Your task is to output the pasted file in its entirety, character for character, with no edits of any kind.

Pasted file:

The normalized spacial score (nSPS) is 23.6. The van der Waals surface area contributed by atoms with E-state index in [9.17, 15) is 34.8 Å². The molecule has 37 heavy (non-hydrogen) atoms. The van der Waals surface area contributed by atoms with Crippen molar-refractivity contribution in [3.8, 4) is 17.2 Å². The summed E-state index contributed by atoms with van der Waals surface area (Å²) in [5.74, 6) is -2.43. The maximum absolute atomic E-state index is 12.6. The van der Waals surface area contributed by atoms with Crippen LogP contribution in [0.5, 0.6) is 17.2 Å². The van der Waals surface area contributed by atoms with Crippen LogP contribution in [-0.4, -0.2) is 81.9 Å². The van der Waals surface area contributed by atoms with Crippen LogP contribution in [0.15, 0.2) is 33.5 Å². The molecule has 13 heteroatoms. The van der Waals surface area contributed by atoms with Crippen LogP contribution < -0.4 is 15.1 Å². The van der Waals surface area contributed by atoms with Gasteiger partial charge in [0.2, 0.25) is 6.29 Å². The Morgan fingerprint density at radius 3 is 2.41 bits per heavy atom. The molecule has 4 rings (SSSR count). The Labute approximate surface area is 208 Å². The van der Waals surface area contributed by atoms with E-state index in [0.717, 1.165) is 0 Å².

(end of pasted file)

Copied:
The normalized spacial score (nSPS) is 23.6. The van der Waals surface area contributed by atoms with E-state index in [9.17, 15) is 34.8 Å². The molecule has 37 heavy (non-hydrogen) atoms. The van der Waals surface area contributed by atoms with Crippen molar-refractivity contribution in [3.8, 4) is 17.2 Å². The summed E-state index contributed by atoms with van der Waals surface area (Å²) in [5.74, 6) is -2.43. The maximum absolute atomic E-state index is 12.6. The van der Waals surface area contributed by atoms with Crippen LogP contribution in [0.5, 0.6) is 17.2 Å². The van der Waals surface area contributed by atoms with Crippen LogP contribution in [-0.4, -0.2) is 81.9 Å². The van der Waals surface area contributed by atoms with Crippen LogP contribution in [0.15, 0.2) is 33.5 Å². The molecule has 13 heteroatoms. The van der Waals surface area contributed by atoms with Crippen LogP contribution < -0.4 is 15.1 Å². The van der Waals surface area contributed by atoms with Gasteiger partial charge in [0.2, 0.25) is 6.29 Å². The Morgan fingerprint density at radius 3 is 2.41 bits per heavy atom. The molecule has 4 rings (SSSR count). The Labute approximate surface area is 208 Å². The van der Waals surface area contributed by atoms with E-state index in [0.717, 1.165) is 0 Å².